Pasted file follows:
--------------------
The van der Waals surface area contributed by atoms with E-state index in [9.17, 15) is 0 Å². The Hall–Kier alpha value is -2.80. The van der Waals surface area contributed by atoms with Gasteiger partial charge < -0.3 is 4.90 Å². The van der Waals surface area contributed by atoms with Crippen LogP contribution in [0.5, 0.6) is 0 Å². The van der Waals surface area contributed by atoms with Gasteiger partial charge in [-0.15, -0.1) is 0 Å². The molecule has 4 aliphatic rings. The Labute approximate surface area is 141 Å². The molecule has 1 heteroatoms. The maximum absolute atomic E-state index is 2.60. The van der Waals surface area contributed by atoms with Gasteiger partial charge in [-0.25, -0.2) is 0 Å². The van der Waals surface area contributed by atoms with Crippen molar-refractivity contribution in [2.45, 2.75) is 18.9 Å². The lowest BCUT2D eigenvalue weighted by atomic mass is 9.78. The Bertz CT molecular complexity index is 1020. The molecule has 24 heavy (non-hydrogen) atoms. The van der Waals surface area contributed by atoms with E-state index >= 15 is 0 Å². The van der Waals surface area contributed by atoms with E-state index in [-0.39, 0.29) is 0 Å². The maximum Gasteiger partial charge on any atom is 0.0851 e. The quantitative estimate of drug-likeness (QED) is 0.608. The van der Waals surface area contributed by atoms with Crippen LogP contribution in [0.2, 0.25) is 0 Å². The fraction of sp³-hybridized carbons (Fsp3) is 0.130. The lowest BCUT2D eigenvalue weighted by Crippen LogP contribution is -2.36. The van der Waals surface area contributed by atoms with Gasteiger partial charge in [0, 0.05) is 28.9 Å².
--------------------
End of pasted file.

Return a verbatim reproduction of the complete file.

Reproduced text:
The van der Waals surface area contributed by atoms with E-state index in [9.17, 15) is 0 Å². The Hall–Kier alpha value is -2.80. The van der Waals surface area contributed by atoms with Gasteiger partial charge < -0.3 is 4.90 Å². The van der Waals surface area contributed by atoms with Crippen LogP contribution in [0.5, 0.6) is 0 Å². The van der Waals surface area contributed by atoms with Gasteiger partial charge in [-0.15, -0.1) is 0 Å². The molecule has 4 aliphatic rings. The Labute approximate surface area is 141 Å². The molecule has 1 heteroatoms. The maximum absolute atomic E-state index is 2.60. The van der Waals surface area contributed by atoms with Gasteiger partial charge in [-0.25, -0.2) is 0 Å². The van der Waals surface area contributed by atoms with Crippen molar-refractivity contribution in [2.45, 2.75) is 18.9 Å². The lowest BCUT2D eigenvalue weighted by atomic mass is 9.78. The Bertz CT molecular complexity index is 1020. The molecule has 24 heavy (non-hydrogen) atoms. The van der Waals surface area contributed by atoms with E-state index >= 15 is 0 Å². The van der Waals surface area contributed by atoms with E-state index in [-0.39, 0.29) is 0 Å². The maximum Gasteiger partial charge on any atom is 0.0851 e. The quantitative estimate of drug-likeness (QED) is 0.608. The van der Waals surface area contributed by atoms with Crippen LogP contribution in [0.2, 0.25) is 0 Å². The fraction of sp³-hybridized carbons (Fsp3) is 0.130. The lowest BCUT2D eigenvalue weighted by Crippen LogP contribution is -2.36. The van der Waals surface area contributed by atoms with Gasteiger partial charge in [0, 0.05) is 28.9 Å².